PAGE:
How Do Employees Qualify for the PSLF Program?
There are several requirements to meet to qualify for the program:
1. Qualifying Employer:
First and foremost, employees must be employed by one of the following types of organizations:
- Government organization (federal, state, local, or tribal)
- Not-for-profit organization that is tax-exempt under Section 501(c)(3) of the Internal Revenue Code
- Other types of not-for-profit organizations that are not tax-exempt under Section 501(c)(3) of the Internal Revenue Code, if their primary purpose is to provide certain types of qualifying public services
- Serving as a full-time AmeriCorps or Peace Corps volunteer
2. Qualifying Hours:
To qualify for PSLF, employees must work full-time for qualifying employers. Employers have different definitions for the number of hours that must be worked to be considered full-time. Employees must work for the number of hours required by their employer to be regarded as full time or at least 30 hours per week, whichever is greater. It is also possible for forgiveness applicants to work part-time for two qualifying employers, as long as they work more than 30 hours per week in total.
3. Qualifying Student Loans:
Only non-defaulted federal student loans received under the William D. Ford Federal Direct Loan Program qualify for possible forgiveness. Direct loans include direct subsidized and unsubsidized loans, direct PLUS loans, and direct consolidation loans. Borrowers with other loan types besides Direct Loans may still become eligible for PSLF if they consolidate them into a Direct Consolidation Loan; however, private student loans cannot be consolidated into this plan. Borrowers should be aware that qualifying payments made before consolidation may not be counted towards their new eligibility, but it is possible to leave certain loans outside of the consolidation process.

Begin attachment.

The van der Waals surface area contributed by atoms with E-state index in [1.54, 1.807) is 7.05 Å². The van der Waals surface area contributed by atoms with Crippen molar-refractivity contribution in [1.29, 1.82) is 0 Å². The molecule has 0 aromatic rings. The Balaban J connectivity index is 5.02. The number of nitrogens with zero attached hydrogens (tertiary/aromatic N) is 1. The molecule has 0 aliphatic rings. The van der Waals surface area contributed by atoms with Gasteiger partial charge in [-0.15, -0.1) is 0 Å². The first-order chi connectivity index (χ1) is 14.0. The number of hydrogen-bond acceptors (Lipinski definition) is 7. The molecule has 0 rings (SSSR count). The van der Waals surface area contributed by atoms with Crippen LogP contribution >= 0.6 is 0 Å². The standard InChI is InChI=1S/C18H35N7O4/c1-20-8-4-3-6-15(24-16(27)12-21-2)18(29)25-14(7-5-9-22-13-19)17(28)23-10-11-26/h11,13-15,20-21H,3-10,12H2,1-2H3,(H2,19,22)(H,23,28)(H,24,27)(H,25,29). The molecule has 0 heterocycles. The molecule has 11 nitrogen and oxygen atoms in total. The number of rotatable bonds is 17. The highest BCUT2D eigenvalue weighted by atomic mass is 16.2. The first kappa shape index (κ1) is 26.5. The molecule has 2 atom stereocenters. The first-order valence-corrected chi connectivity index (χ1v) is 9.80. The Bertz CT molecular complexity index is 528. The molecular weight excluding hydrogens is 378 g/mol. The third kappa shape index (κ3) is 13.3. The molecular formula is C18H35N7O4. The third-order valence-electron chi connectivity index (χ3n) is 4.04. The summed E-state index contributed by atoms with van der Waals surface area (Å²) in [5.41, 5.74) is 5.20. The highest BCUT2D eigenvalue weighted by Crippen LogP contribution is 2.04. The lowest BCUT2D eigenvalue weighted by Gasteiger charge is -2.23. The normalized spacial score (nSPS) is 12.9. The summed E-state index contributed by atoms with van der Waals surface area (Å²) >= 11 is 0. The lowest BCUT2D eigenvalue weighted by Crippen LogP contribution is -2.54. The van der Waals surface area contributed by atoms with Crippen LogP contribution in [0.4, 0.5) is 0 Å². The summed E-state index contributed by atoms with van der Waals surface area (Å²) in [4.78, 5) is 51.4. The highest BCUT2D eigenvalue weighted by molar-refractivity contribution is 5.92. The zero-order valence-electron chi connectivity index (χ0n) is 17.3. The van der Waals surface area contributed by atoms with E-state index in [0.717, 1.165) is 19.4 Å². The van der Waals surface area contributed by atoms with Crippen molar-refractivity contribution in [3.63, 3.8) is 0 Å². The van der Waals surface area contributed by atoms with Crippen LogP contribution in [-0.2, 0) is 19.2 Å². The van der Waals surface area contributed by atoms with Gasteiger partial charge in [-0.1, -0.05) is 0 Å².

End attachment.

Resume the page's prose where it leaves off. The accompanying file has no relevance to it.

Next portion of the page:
4. Qualifying Monthly Payments:
PSLF eligibility requires that qualifying payments be completed within the following criteria:
- Made after October 1, 2007
- Made under a qualifying, income-based repayment plan
- Made for the full amount due as shown on the borrower’s bill
- Paid no later than 15 days after the due date
- Paid while the borrower is employed full-time by a qualifying employer
The 120 qualifying monthly payments do not need to be consecutive. A period of employment with a non-qualifying employer, for example, will not cause the employee to lose credit for prior qualifying payments, but loan payments still need to be made during the time of non-qualifying employment. The qualifying monthly payments, however, can only be made during periods when the loans are not in deferral due to an in-school status or other reason, the grace period after graduation, or a forbearance.
5. Qualifying Repayment Plans:
Eligibility for PSLF requires that employees enter into an income-driven repayment plan for their federal student loans. These are plans where the monthly payment is based on the employee’s monthly income. Employees that are using a non-income driven repayment plan are advised to analyze whether it makes sense to switch to an income-driven repayment plan to be considered for PSLF eligibility.